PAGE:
ABC announces probe into feminist Q&A episode after audience complaints

Monday night's Q&A panel with guest host Fran Kelly.
Monday night’s Q&A panel with guest host Fran Kelly. Source: ABC

Minister for Communications Paul Fletcher said the decision to investigate Monday night’s Q&A program was “appropriate”.


“The ABC will investigate whether Monday night’s episode of Q&A breached editorial standards after receiving several audience complaints about the language and ideas expressed by the panel.

The entirely non-male panel featured high-profile feminists – Egyptian-American writer Mona Eltahawy, Indigenous screenwriter Nayuka Gorrie, journalist Jess Hill, business leader Hana Assafiri and anti-ageism campaigner Ashton Applewhite – ahead of this weekend’s Broadside Festival, hosted by the Wheeler Centre.

ABC Managing Director David Anderson said the intention of the panel was to “present challenging ideas from high-profile feminists” but he acknowledged the program was “provocative in regard to the language used and some of the views presented”.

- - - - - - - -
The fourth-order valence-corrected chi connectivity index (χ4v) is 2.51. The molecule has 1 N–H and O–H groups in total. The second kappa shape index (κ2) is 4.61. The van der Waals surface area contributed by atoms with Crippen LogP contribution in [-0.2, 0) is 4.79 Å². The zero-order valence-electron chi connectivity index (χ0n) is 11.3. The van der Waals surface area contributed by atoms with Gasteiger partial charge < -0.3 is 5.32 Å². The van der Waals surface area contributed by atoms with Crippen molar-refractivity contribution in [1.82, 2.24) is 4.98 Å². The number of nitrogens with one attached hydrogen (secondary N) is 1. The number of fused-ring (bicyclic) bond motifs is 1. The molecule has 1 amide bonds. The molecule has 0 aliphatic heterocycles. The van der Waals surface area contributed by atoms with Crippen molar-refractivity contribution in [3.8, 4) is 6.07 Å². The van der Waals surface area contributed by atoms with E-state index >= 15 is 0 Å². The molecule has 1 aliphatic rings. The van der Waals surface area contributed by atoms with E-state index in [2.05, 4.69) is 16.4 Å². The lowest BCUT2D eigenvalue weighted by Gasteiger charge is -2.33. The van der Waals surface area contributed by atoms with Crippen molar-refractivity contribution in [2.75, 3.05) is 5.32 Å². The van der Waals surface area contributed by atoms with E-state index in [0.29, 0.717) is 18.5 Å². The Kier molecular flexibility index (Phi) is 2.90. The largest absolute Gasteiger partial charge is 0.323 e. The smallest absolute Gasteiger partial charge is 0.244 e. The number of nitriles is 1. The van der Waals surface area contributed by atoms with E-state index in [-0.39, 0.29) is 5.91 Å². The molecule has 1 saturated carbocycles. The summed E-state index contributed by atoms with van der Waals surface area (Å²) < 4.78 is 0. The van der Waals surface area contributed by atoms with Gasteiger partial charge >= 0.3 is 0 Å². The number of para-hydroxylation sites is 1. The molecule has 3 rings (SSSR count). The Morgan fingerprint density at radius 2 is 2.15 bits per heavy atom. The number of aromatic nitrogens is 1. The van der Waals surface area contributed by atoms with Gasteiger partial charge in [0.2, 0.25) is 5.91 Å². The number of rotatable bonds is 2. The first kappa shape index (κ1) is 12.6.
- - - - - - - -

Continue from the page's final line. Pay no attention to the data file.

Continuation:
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4 thoughts on “ABC announces probe into feminist Q&A episode after audience complaints

  1. I believe that women have the right to defend themselves against domestic violence and rape. Here in New Zealand the legal system does very little to protect them. Less that 5% of rapes are brought to trial, and the rate of prosecution of wife batterers is even lower.

  2. Stuart, I wonder whether these complaints came from male or female viewers. These people who complained, do they also speak up about domestic violence and rape?
    Are they disgusted that again and again people are being killed in domestic violence outbursts?

  3. #MosqueMeToo founder takes aim at Australia’s ‘retrograde’ misogyny, racism
    “I think violence is OK because if someone is trying to kill you, there’s no amount of ‘but I’m really clever. I’m really articulate … ’, no amount of that will save you. Let’s burn stuff,” they said.

    In a video posted by Q&A on Thursday, Ms Assafiri clarified that she did not support the use of violence.

    “Violence is never a go-to position for me. Violence begets violence,” she said.

    “I wanted us to engage in a different conversation where our intelligence and wisdom could elevate the conversation and we could lead on progressing a different conversation.”

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